We have recently noticed a change in the leopard dynamics around the lodge. With the loss of female leopards, Karula and Salayexe, a space has been created for new arrivals as they move into the vacant spots. Shadow has now moved more towards Karula’s old spot, which means we no longer see her around
It is important to always stop and appreciate the sounds around you in the bush. On a recent morning safari, my guests and I had stopped for our morning coffee when our tracker, Norman, heard impala alarm calls not too far from where we were. We decided to leave our coffee and head towards the
Typical of this time of year the bush is thriving with new life, within the impala population. Opportunistic predators will naturally take advantage of the extremely easy prey of new born lambs. In this ‘season of plenty’, Salayexe the leopard and her cub have been the subject of many incredible sightings for visitors to Arathusa.
As Mvula reaches the end of his dominance, he is slowly losing territory to his rival, Tingana. It is only a matter of time before he will be pushed out completely. Mvula enjoyed a lengthy dominance in this area, and has been very successful in furthering his blood line. His deteriorating state reflects his age,
With the tail end of a cold front passing through, the fresh breeze blowing all night resulted in a very brisk morning. After wake up calls, we were sipping our coffee and discussing plans for our morning drive. A few of our guests arrived, exclaiming excitedly about seeing a hyena. We rushed to the deck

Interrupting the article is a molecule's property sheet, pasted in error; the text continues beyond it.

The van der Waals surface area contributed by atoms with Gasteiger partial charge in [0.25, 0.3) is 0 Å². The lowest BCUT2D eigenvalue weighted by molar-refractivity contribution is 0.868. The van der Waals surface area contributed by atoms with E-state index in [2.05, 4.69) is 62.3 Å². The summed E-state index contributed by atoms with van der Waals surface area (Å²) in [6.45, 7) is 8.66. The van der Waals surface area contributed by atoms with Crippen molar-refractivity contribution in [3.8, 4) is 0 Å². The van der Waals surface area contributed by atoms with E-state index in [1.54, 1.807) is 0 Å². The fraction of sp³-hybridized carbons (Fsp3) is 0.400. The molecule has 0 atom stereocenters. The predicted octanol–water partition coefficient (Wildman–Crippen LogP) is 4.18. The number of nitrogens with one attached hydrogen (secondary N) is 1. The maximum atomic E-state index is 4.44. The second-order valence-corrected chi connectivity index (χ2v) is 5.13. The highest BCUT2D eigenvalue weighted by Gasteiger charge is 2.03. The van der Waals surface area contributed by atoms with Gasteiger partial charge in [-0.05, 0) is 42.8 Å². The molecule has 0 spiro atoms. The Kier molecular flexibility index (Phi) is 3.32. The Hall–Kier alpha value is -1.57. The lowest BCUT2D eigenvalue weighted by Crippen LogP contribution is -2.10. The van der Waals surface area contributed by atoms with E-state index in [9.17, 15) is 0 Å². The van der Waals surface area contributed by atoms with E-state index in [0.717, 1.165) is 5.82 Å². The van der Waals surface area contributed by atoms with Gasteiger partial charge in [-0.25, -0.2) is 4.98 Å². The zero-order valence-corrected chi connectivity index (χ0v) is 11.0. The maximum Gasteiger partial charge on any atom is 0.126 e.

Mvula and Shadow by ranger Sean Gilbert I have often been asked the question of how large a leopard’s territory is, so I thought I would share a few insights with our virtual followers through this blog post. Home ranges of male leopards vary between 12sq miles to 30sq miles (31, 080 – 77, 700
Panthera pardus… I have always had a passion for leopards. Thankfully Arathusa is probably one of the best spots to see really relaxed leopards. Here are some photos of sightings that I have enjoyed over the past two months. Did you know? The first leopard descriptions were recorded in 1758, and as many as 27
Herd of elephants – Robin Hester Sunday This morning we had a wonderful sighting of the Styx pride chasing hyena and vultures away from the remains of the buffalo kill we mentioned in last week’s blog. The sunrise provided fantastic golden lighting for photographs. With this beautiful sighting first thing in the morning, a lovely
The young male leopard, Wabayiza growling at the hyenas – Robin Hester Sunday We had a great start to the morning with a large herd of elephants – including many calves and young males – being seen right next to the lodge. The youngsters ensured an energetic sighting with their fun and games, while the
Baby Elephant – Robin Hester Sunday We wanted to see lions this morning, and started off the drive on our boundaries checking to see whether the lions had crossed in. We found tracks of the Styx pride crossing over into our territory, and discovered where they had been chasing a buffalo. We also saw a
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